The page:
A resonant-tunneling diode (RTD) is a diode with a resonant-tunneling structure in which electrons can tunnel through some resonant states at certain energy levels. The current–voltage characteristic often exhibits negative differential resistance regions.
All types of tunneling diodes make use of quantum mechanical tunneling. Characteristic to the current–voltage relationship of a tunneling diode is the presence of one or more negative differential resistance regions, which enables many unique applications. Tunneling diodes can be very compact and are also capable of ultra-high-speed operation because the quantum tunneling effect through the very thin layers is a very fast process. One area of active research is directed toward building oscillators and switching devices that can operate at terahertz frequencies.
An RTD can be fabricated using many different types of materials (such as III–V, type IV, II–VI semiconductor) and different types of resonant tunneling structures, such as the heavily doped p–n junction in Esaki diodes, double barrier, triple barrier, quantum well, or quantum wire. The structure and fabrication process of Si/SiGe resonant interband tunneling diodes are suitable for integration with modern Si complementary metal–oxide–semiconductor (CMOS) and Si/SiGe heterojunction bipolar technology.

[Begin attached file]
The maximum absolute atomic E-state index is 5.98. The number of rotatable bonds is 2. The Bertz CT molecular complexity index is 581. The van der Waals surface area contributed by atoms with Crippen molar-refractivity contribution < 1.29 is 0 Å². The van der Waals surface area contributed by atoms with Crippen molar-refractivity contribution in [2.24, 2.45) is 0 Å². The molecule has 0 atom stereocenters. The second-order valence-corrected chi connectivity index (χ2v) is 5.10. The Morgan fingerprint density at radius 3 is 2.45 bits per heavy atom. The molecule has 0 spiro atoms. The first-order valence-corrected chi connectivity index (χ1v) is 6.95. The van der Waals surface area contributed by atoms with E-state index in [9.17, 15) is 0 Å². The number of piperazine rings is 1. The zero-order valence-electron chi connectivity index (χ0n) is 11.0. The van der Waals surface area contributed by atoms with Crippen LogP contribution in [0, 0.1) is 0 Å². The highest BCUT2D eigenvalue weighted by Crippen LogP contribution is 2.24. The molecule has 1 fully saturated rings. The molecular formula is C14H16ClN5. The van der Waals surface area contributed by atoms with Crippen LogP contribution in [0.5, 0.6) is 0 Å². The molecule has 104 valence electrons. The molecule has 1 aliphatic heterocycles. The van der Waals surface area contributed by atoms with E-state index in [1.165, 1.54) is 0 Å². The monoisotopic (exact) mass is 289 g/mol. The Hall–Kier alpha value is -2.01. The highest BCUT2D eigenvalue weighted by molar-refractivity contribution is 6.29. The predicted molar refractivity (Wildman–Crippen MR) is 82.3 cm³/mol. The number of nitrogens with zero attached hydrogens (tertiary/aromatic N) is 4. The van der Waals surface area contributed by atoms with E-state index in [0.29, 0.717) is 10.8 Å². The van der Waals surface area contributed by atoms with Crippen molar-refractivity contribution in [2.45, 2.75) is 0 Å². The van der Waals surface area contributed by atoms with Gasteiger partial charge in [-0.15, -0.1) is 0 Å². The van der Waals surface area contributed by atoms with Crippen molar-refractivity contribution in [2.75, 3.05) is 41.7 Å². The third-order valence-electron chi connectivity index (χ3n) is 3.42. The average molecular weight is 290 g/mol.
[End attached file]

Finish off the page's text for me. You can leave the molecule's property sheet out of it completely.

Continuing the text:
One type of RTDs is formed as a single quantum well structure surrounded by very thin layer barriers. This structure is called a double barrier structure. Carriers such as electrons and holes can only have discrete energy values inside the quantum well. When a voltage is placed across an RTD, a terahertz wave is emitted, which is why the energy value inside the quantum well is equal to that of the emitter side. As voltage is increased, the terahertz wave dies out because the energy value in the quantum well is outside the emitter side energy.
Another feature seen in RTD structures is the negative resistance on application of bias as can be seen in the image generated from Nanohub. The forming of negative resistance will be examined in detail in operation section below.
The following process is also illustrated from rightside figure. Depending on the number of barriers and number of confined states inside the well, the process described below could be repeated.
Positive resistance region
For low bias, as the bias increase, 1st confined state between the potential barriers is getting closer to the source Fermi level, so the current it carries increases.
Negative resistance region
As bias increases further, the 1st confined state becomes lower in energy and gradually goes into the energy range of bandgap, so the current it carries decreases. At this time, the 2nd confined state is still too high above in energy to conduct significant current.
2nd positive resistance region
Similar to the first region, as the 2nd confined state becomes closer and closer to source Fermi level, it carries more current, causing the total current to increase again.
Intraband resonant tunneling
In quantum tunneling through a single barrier, the transmission coefficient, or the tunneling probability, is always less than one (for incoming particle energy less than the potential barrier height). Considering a potential profile which contains two barriers (which are located close to each other), one can calculate the transmission coefficient (as a function of the incoming particle energy) using any of the standard methods.